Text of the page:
The genius of the Thatcher regime was that it never actually destroyed rent controls. They still exist, although the controls are (unsatisfactorily) tied to the market rate: a tenant who disagrees with a proposed new rent is still entitled to complain to a tribunal, and the tribunal will not let the new rent exceed the market value. But the 1988 Housing Act destroyed security of tenure, which is crucial to the functioning of a rent control system. Landlords know that they can avoid the rent control measures by simply demand a new rent – any rent they like – and that they can evict the tenant quickly on a ‘no fault’ basis if they can’t or won’t pay the higher rate. As a result, the formal system of controlled rent increases is almost never used. Rent control was abolished by the back door.
For the last 30 years we have not just had a lack of effective rent controls. Instead, because Thatcher’s aim was to generate a profitable housing market, the current system has rising rents by design.
A second, odd effect of the 1988 Act settlement is that rent controls became controversial. That never used to be the case. For most of the 20th century, opposition to rent controls was the exclusive domain of landlords, war profiteers and hard-line Tories. But since the 1990s there has been a looming sense that we are all Thatcherites now: that anyone who advocates a return to a long-standing legislative programme (propped up by decades’ worth of inquiries and reports) was somehow radical.
A shrinking private rented sector is a victory
The major effect of the rent control regime was the decimation of the private rented sector. By the 1980s it had fallen to just 8% of homes in the UK. This is, for anyone who is not a landlord, a triumph. Privately rented housing is the least secure and most expensive form of tenure, and anyone who is housed elsewhere is almost certainly better off for it.
How does this reduction happen? Rent controls restrain the profitability of landlordism, and some landlords flee the market. But a reduction in the number of rented homes does not, of course, reduce housing supply: ‘disappearing landlords’ do not cause homes to be knocked down or to be left unoccupied. As the Bank of England’s John Lewis and Fergus Cumming explain here:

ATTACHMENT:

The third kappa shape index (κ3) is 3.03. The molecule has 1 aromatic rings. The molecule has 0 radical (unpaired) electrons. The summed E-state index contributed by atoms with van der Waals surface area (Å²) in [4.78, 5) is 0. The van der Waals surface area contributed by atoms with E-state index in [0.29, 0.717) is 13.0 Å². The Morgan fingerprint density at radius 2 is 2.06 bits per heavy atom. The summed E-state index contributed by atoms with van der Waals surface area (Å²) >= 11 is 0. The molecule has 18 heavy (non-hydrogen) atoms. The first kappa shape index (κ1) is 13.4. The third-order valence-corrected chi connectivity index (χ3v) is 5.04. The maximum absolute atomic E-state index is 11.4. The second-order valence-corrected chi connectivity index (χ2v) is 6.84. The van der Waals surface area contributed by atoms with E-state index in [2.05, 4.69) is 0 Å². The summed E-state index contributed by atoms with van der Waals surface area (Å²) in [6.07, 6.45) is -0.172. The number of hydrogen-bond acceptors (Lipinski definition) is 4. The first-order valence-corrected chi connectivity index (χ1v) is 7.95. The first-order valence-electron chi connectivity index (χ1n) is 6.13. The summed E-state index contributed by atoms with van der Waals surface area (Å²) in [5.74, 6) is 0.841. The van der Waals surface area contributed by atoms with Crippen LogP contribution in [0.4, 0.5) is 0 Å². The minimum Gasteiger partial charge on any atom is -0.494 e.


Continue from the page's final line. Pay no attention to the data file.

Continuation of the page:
“Some landlords will sell up as letting becomes less lucrative. But at the end of each sales chain is either another landlord or someone who was previously renting. If it’s another landlord, aggregate rental supply and demand are both unchanged, and so are rents. If it’s a new owner occupier, the supply of rented property has shrunk by one, but so has the number of renters. The tightness of the rental market and thus rents are unchanged”.
Even if this happens on a large scale, the glut of supply caused by retreating landlords will necessarily reduce house prices. It is this policy, rather than the proven failures of help-to-buy, shared ownership and high-end speculative development, that will achieve various governments’ stated aim of increasing home ownership. The contemporary history of the UK shows this to be correct, and no amount of abstract economic modelling can erase that.
There will always be people who prefer to rent privately, of course, and the market has always catered for them. But those generous souls who would prefer to pay off a landlord’s mortgage rather than their own presumably make up a figure much closer to the 7% of the population that rented privately in the mid-1980s than the 20% (4.5 million households) forced to rent privately today.
The Renters’ Reform Bill
In 2019 it became both parties’ policy, and then a formal Queen’s Speech commitment, to abolish ‘no fault’ evictions. In other words, we can expect some form of security of tenure to be restored to private tenants. As set out above, security of tenure is the missing piece of the still-existing rent control framework (without ‘no fault’ evictions, unless the tenancy agreement has a provision for rent increases, landlords will have little choice but to increase rents by the formal, controlled system of statutory notices).
So the good news is that the Tories – whether they realise it or not – have now reverted to their 20th century position: they are now within the consensus that supports rent controls. I, for one, welcome them back into the fold.